Dr. Dann said he had to take off every other Friday. “I can review about 20 disability cases a day, and I am off two days a month,” he said. “So I do 40 fewer cases a month.”
The long wait times in Social Security cases are prompting a backlash against Administrative Law Judges (ALJs) in Social Security cases.
Across the country, it takes an average of 480 days to get a judge’s ruling on a Social Security disability claim — but 650 days if your case is in Portland.
The problems in Portland reflect a broader national crisis, according to Social Security Administration records … Only about half the agency’s administrative law judges meet its minimum goal of clearing 500 cases a year.
In October 2007, Social Security Commissioner Michael J. Astrue met with a delegation of judges from around the country and … complained that many were not productive enough, according to the union that represents the judges. Astrue also accused them of not wanting to be subjected to any professional standards.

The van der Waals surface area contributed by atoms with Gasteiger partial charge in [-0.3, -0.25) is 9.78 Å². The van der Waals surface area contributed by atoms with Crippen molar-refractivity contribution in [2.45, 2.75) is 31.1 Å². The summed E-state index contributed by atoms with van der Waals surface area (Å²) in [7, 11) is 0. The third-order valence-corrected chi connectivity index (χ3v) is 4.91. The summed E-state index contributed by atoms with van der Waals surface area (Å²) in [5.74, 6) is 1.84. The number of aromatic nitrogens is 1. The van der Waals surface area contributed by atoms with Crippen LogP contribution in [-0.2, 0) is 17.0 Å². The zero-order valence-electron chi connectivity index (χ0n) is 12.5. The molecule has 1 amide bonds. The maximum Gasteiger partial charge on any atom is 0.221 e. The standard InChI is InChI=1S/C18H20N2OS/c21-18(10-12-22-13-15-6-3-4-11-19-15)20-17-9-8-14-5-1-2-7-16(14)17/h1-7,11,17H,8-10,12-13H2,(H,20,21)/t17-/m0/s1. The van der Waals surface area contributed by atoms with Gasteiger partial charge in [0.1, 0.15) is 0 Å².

The commissioner has testified before Congress that the bulk of administrative law judges are hardworking. But he has griped about underachievers, and the agency set performance goals that ask judges to clear 500 to 700 cases a year..
Grab the pitch forks! Light the torches! It’s the judges’ fault!
Of course, things are not that simple. Continue reading Long Social Security hearing delays? “Blame the judges!”
New figures are out about the Social Security backlog (September 2008 issue of the Social Security Forum):
- The number of cases waiting for a decision at Social Security reached a record high of 767,000.
- The average wait time is 532 days, with wait times varying between 283 days and 943 days (just under three years).
In my own experience, Colorado cases are processed a bit faster than the national average: I see wait times are approximately 12-18 months (365- 545 days), with most cases having a hearing scheduled around the 14 months after a request for hearing this filed.
Funding for Social Security for the first six months of fiscal year 2009 (which began on October 1, 2008), is at fiscal year 2008 levels.